Friday, November 22, 2013

Episode 1 - Post Shutdown Action!

In this premiere episode, host Craig Price calls the Advocacy Hotline to talk to the guru, Stephanie Vance, to discuss post-government shutdown action.  The question this week: How do I get my representative to listen to me when they won’t even listen to each other? And how can we get past partisanship?

If you have questions about politics, advocacy or influence be sure to email Also visit Stephanie’s website to learn more about how you can be a more effective advocate or how you build long-term relationships with legislators and their staffs.

Check out this episode!

Wednesday, November 20, 2013

Knowing Who You’re Talking To (And Why You’re Relevant)

Effective advocacy isn’t usually the first topic on everyone’s minds this time of year.  But it can be a great time to do some research on your legislators and prepare to hit the ground running in 2014.  Learning a little about your legislators’ interests can help you frame your message in a way that’s bound to get their full attention.

Here are some questions to ask about your legislators (and where to find the answers).  A great way to web surf in between stuffing the Turkey and eating sweet potatoes, right?

You can use our legislator research form to keep track of this information.

1.   Whose District or State Am I In? 

One of the most common questions asked in congressional offices is "Are they from the district?"  Representatives and senators represent distinct groups of people and devote their energy to the requests and needs of those individuals.  Members of the House represent all the people (usually around 550,000) who reside in a separate and distinct geographic area called a congressional district.  Senators represent an entire state.  Hence, every American in the 50 states has one representative and two senators who are responsible for representing their views in Congress.

In general, you should stick to contacting your own representative and senators, unless you can demonstrate that you represent the concerns of people who live in another district.  If you contact other members of Congress, don't be surprised if your phone calls, letters and/or requests for meetings are referred to the representative or senator who serves the area or state where you live.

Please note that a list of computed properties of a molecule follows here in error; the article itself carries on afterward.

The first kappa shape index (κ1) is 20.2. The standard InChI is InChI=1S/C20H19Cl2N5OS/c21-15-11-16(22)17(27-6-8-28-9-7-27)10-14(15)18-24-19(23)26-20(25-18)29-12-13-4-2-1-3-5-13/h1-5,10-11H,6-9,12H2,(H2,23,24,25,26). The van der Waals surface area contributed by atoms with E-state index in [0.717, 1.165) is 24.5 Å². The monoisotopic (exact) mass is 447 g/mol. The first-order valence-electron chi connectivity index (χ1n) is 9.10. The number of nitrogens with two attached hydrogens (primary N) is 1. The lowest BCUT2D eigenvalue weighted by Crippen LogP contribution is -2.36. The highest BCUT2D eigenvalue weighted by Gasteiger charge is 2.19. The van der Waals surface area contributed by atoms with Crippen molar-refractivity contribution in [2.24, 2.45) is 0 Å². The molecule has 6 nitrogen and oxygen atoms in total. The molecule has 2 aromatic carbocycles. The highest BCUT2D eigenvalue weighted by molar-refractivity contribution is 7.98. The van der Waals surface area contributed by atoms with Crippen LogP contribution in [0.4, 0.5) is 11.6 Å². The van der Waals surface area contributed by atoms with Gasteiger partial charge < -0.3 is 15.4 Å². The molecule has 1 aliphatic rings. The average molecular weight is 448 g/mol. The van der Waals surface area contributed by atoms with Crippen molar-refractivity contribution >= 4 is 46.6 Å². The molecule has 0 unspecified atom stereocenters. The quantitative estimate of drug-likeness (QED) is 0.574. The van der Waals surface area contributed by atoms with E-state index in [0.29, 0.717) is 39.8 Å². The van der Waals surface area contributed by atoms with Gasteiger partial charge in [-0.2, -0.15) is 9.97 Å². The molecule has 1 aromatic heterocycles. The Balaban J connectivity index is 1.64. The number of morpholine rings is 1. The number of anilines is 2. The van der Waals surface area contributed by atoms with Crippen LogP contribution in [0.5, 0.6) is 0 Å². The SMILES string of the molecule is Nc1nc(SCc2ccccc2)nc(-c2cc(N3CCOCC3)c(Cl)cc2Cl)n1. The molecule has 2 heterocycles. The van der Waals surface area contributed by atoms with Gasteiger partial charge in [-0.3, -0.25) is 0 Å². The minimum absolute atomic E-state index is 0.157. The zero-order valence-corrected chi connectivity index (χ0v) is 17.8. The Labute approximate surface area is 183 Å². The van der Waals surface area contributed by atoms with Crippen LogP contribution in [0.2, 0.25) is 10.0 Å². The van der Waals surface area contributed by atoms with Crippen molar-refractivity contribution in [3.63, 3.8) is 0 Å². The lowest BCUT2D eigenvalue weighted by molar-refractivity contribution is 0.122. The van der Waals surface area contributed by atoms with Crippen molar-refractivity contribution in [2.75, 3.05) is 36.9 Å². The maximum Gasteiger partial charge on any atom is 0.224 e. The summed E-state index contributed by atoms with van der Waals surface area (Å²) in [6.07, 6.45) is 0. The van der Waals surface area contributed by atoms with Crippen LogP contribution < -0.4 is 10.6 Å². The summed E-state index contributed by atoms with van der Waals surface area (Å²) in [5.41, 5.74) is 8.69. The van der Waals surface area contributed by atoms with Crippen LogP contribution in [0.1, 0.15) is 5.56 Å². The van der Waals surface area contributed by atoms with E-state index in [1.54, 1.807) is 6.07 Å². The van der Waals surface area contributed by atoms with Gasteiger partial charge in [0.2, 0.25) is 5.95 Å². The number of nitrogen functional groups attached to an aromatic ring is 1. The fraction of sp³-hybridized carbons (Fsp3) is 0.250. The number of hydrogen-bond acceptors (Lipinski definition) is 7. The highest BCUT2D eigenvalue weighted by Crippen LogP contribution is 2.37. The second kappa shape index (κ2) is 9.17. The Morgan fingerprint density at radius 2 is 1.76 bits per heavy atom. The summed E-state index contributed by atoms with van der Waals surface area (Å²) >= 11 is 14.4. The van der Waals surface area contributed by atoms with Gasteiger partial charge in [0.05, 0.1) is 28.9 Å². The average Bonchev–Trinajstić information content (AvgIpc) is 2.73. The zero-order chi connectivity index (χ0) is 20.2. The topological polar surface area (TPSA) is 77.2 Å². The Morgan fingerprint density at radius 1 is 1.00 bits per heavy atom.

Your Association may have an online legislative action center that you can use to find your specific legislators based on your zip code.  Alternatively, you can the House of Representative’s “Write Your Rep” function at

2.   What is the Member’s legislative record?  What does she or he care about?

Most members have a record, reflected through votes, of formal support for legislation that has been introduced by other members (called cosponsoring a bill), and legislation they have introduced themselves on virtually every issue under the sun. It’s always good to know where your legislators stand on your issues, as well as any other issues in which they might be interested.  You can see bills legislators have introduced at .  Note: The bills are designated either House of Representatives (H.R.) or Senate (S.) by where in Congress the bill originated.  You should also review the “Issues” tabs on their webpages.  You can access those at and

3.   What Committee or Committees is my legislator on?

Members are assigned to committees based on their interests, their districts (or states, in the case of the Senate), and for the more competitive major committees, on how long they have served (seniority). Members usually serve on one to three committees. A member’s ability to influence legislation depends largely upon whether she or he is a member of the committee of jurisdiction.  Also, knowing committee assignments can give you insights into the issues that interest your member of Congress.  This information is also available at

4.   What party does she or he belong to?
Members help all constituents, not just those who are members of their political party (as some people believe). After all, your representative has been elected to represent you and your interests, regardless of your party affiliation. But it is important to know the member’s party affiliation to determine if they are part of the majority or minority party in Congress. While many members are seeking to work collaboratively and across party lines, members of the majority party still have an advantage in efforts to get legislative proposals passed.

Other Resources

In addition to the resources noted above, you can learn a great deal about your legislators at the following sites:

House of Representatives:
U.S. Senate:
Open Secrets:

***This article was written by Stephanie Vance, The Advocacy Guru. Follow her on Twitter